4-. I just want to add the levels of evidence from strongest to weakest
· Systemic review of experimental studies (well-designed randomized controlled trials [RCTs])
· Meta-analyses of experimental (RCT) & quasi-experimental studies
· Integrative reviews of experimental (RTC) & quasi-experimental studies
· Single experimental study (RCT)
· Single quasi-experimental study
· Meta-analysis of correlational studies
· Integrative reviews of correlational & descriptive studies
· Qualitative research meta-synthesis & meta-summaries
· Single correlational study
· Single qualitative or descriptive study
· Opinions of respected authorities based upon clinical evidence, reports of expert committees (Grove, Gray, & Burns, 2015, p. 24)
Grove, S. K., Gray, J., & Burns, N. (2015). Understanding nursing research: Building an evidence-based practice(6th ed.). Retrieved from https://bookshelf.vitalsource.com/ #/books/9781455770601/cfi/20!/4/2/18/18/8/2/4/4/8@0:0
5-Let me put my share for peer-review as you mentioned this in your post. Feedback from colleagues with similar backgrounds, expertise and knowledge can be a valuable asset. Positive peer reviews contribute to increased funding opportunities, academic advancement and a good reputation. On the other hand, peer reviewers can fall prey to bias, both positive and negative, which can affect the prospects of the research being reviewed, independent of its quality (APA, 2018).
Peer reviewers are expected to meet strict deadlines, which is a challenge when one has numerous responsibilities. Reviewers are also expected to remain impartial during the review, which can be difficult if the research being reviewed is, for example, submitted by a rival researcher. During the review process, the reviewer must knowledgeably assess the quality of the research, honestly judge the importance of the research and must preserve confidentiality. It is essential that researchers are aware of the expectations and commitments required of a peer reviewer prior to becoming one. Although participating in peer review is a way to provide professional service, those who cannot meet the requirements should seriously consider whether being a peer reviewer is right for them.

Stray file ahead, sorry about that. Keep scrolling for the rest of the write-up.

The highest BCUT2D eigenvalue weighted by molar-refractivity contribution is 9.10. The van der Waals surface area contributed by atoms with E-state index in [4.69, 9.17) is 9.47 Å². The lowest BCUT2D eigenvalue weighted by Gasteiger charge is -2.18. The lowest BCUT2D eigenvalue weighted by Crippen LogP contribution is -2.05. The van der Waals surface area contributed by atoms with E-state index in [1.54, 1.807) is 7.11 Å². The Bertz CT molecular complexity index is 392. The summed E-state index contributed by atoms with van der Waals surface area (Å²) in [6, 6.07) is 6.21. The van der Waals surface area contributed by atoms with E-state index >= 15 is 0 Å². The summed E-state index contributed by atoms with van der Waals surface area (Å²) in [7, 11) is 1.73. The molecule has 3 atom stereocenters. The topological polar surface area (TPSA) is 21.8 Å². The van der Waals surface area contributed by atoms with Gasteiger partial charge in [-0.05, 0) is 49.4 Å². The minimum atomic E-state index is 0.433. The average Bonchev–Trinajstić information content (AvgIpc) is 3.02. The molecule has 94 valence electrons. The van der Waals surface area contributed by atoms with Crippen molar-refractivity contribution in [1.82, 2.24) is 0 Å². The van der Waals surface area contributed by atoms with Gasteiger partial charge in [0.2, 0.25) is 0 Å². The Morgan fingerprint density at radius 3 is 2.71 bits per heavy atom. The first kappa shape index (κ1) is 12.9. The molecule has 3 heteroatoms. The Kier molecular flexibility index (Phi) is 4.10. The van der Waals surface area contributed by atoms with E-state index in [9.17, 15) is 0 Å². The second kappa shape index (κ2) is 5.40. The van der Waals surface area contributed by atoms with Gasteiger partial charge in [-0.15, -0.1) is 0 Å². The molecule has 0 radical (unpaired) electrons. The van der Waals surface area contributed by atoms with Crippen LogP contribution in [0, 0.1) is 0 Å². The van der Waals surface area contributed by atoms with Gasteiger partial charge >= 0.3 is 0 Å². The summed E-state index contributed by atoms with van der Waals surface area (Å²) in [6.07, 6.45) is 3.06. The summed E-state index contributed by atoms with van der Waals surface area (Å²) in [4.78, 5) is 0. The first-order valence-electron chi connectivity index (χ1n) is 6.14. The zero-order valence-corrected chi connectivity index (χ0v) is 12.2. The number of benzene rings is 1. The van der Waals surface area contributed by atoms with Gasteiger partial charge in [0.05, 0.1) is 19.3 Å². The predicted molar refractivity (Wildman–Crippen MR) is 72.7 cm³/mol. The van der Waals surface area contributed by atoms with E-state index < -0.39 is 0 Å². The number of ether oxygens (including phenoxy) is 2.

American Psychological Association (2018). Peer review. Retrieved from
6-You mention Meta-analysis in your post, I have some more information about meta-analysis. Meta-analyses are a subset of systematic review. A systematic review attempts to collate empirical evidence that fits prespecified eligibility criteria to answer a specific research question (NCBI,2018). The key characteristics of a systematic review are a clearly stated set of objectives with predefined eligibility criteria for studies; an explicit, reproducible methodology; a systematic search that attempts to identify all studies that meet the eligibility criteria; an assessment of the validity of the findings of the included studies (e.g., through the assessment of risk of bias); and a systematic presentation and synthesis of the attributes and findings from the studies used. Systematic methods are used to minimize bias, thus providing more reliable findings from which conclusions can be drawn and decisions made than traditional review methods. Systematic reviews need not contain a meta-analysis. there are times when it is not appropriate or possible; however, many systematic reviews contain meta-analyses.
National Center for Biotechnology Information (2018). Meta-analysis in medical research. Retrieved from